Vice President Robbie Allan believes Graduate Apprenticeships are “critical to increasing the number of quality software developers that are able to support the thousands of J.P. Morgan users worldwide.”
Robbie added: “Learning and development is simply part of the culture here, but it is also about tailoring that to the individual needs of our apprentices. It not simply about increasing their technical skills, but about personal growth and business skills.”
The support includes study sessions during work hours to allow apprentices to concentrate on university work, access to technical mentors and coaching where needed.
Apprentices are also encouraged to participate in industry talks and events and are part of a world-wide apprentice networks with links to communities from New York to Singapore.
Robbie said: “Apprentices bring huge value to us. They are also great ambassadors for our business and are involved in ‘Code for Good’ projects which develop tech solutions for charities. Our apprentices recently volunteered at a charity event which raised more than £80,000.”
Biotech company Ingenza believes apprenticeships are part of the winning formula for creating successful scientists from school leavers.
Ingenza introduced apprenticeships in 2009. Their Head of Chemistry Fraser Brown feels Modern Apprenticeships have been successful for both the company to develop talent and for individuals to work, learn and earn.
He said: “We have 37 permanent staff here and six are current or past apprentices. We wouldn’t be able to do a lot of our work without our involvement in Modern Apprenticeships."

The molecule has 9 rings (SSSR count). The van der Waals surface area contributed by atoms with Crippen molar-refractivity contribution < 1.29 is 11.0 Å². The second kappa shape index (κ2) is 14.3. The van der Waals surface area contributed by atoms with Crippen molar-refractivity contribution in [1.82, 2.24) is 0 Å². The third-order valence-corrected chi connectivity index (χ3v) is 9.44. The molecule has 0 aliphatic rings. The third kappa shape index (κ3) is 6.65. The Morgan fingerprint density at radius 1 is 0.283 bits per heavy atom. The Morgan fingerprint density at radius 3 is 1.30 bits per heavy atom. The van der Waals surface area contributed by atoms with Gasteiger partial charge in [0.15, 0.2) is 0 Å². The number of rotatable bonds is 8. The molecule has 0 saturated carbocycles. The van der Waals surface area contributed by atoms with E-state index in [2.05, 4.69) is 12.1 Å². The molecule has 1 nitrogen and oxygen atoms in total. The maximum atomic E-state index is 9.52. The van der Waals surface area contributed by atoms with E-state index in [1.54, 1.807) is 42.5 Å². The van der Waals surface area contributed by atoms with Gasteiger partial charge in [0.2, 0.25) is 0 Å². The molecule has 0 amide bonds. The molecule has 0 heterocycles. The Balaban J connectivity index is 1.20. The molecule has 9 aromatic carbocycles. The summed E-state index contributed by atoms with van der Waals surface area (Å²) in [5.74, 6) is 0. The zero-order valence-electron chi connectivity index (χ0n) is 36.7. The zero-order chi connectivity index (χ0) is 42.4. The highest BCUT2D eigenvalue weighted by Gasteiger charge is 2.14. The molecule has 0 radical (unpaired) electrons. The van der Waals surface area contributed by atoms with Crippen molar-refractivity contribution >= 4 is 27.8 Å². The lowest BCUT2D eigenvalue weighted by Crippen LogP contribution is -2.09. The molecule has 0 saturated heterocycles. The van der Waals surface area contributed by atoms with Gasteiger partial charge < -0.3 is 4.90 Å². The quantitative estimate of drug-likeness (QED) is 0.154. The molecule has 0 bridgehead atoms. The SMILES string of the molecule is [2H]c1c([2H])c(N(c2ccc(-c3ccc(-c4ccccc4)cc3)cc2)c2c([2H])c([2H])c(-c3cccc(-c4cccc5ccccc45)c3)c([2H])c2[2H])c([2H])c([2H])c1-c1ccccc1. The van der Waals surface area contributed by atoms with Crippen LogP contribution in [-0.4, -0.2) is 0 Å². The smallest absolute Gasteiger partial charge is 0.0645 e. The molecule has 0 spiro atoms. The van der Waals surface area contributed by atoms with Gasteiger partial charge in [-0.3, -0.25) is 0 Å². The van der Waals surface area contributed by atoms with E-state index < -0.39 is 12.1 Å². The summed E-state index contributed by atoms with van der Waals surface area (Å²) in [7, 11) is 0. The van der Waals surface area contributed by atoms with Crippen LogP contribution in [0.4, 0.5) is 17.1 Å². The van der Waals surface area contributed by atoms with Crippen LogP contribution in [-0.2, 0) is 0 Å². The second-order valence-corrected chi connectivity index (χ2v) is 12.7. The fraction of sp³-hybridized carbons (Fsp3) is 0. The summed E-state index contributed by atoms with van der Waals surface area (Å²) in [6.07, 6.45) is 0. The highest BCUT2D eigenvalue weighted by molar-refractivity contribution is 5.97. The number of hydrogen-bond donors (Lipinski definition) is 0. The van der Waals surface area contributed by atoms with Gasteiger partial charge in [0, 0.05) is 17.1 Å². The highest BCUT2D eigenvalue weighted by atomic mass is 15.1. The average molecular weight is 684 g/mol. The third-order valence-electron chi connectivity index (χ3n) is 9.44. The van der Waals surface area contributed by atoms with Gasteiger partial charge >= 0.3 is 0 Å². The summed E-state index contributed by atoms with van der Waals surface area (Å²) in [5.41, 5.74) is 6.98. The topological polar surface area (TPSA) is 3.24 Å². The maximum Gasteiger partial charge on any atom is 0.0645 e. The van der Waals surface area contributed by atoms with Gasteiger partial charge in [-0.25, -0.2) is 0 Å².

This commitment to development has led to increased loyalty. One apprentice has been with Ingenza for ten years, while others have gone on to management roles within the company.
As well as encouraging a new generation of scientists, Ingenza is also fully committed to promoting STEM (Science, Technology, Engineering and Maths) in a variety of ways.
Head of Fermentation and Microbiology Alison Arnold won the Scottish Women’s Award 2018 for Services to Science and Technology, while the company was also recognised this year with an Equate Scotland award for a campaign showcasing STEMINISTS – a celebration of women working in the industry.
Since recruiting their first apprentices ten year ago, Wheatley Group has changed the lives of 438 people.
Scotland’s leading housing, care and property management company manages more than 80,000 homes and delivers services to over 200,000 people across Scotland.
Apprentices are at the heart of the organisation – living, working, earning and learning in the communities Wheatley Group serves.
Liam Spence, Organisational and Innovation Lead at Wheatley Group, said: “We are really proud of our apprenticeship programme. As a housing association we are in communities, often in areas that are deprived. These are our customers and we want to invest in our communities and invest in the people who live there.
“For us it is really important that we try and recruit as many apprentices from our communities as possible. It is about giving opportunities to our tenants, succession planning and fresh blood coming into the organisation.”